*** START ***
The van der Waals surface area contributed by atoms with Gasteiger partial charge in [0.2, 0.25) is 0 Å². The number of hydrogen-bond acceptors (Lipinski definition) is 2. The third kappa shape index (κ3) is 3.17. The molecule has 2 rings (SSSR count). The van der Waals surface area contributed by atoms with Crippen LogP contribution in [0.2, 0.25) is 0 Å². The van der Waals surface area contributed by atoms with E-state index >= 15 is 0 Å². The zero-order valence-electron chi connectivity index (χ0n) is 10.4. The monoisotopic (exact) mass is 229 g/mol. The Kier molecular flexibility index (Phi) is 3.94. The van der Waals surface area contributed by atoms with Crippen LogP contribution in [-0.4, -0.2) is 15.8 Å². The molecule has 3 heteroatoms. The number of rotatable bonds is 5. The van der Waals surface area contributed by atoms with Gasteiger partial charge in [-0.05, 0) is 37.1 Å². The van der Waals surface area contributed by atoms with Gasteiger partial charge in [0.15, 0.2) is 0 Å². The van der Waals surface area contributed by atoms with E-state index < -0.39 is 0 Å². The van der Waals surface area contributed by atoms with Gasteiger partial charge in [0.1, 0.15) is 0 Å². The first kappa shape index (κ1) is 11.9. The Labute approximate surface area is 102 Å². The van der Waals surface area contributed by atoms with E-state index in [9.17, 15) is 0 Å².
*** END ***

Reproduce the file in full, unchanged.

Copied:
The van der Waals surface area contributed by atoms with Gasteiger partial charge in [0.2, 0.25) is 0 Å². The number of hydrogen-bond acceptors (Lipinski definition) is 2. The third kappa shape index (κ3) is 3.17. The molecule has 2 rings (SSSR count). The van der Waals surface area contributed by atoms with Crippen LogP contribution in [0.2, 0.25) is 0 Å². The van der Waals surface area contributed by atoms with E-state index >= 15 is 0 Å². The zero-order valence-electron chi connectivity index (χ0n) is 10.4. The monoisotopic (exact) mass is 229 g/mol. The Kier molecular flexibility index (Phi) is 3.94. The van der Waals surface area contributed by atoms with Crippen LogP contribution in [-0.4, -0.2) is 15.8 Å². The molecule has 3 heteroatoms. The number of rotatable bonds is 5. The van der Waals surface area contributed by atoms with Gasteiger partial charge in [-0.05, 0) is 37.1 Å². The van der Waals surface area contributed by atoms with Gasteiger partial charge in [0.15, 0.2) is 0 Å². The van der Waals surface area contributed by atoms with E-state index < -0.39 is 0 Å². The van der Waals surface area contributed by atoms with Gasteiger partial charge in [0.1, 0.15) is 0 Å². The first kappa shape index (κ1) is 11.9. The Labute approximate surface area is 102 Å². The van der Waals surface area contributed by atoms with E-state index in [9.17, 15) is 0 Å².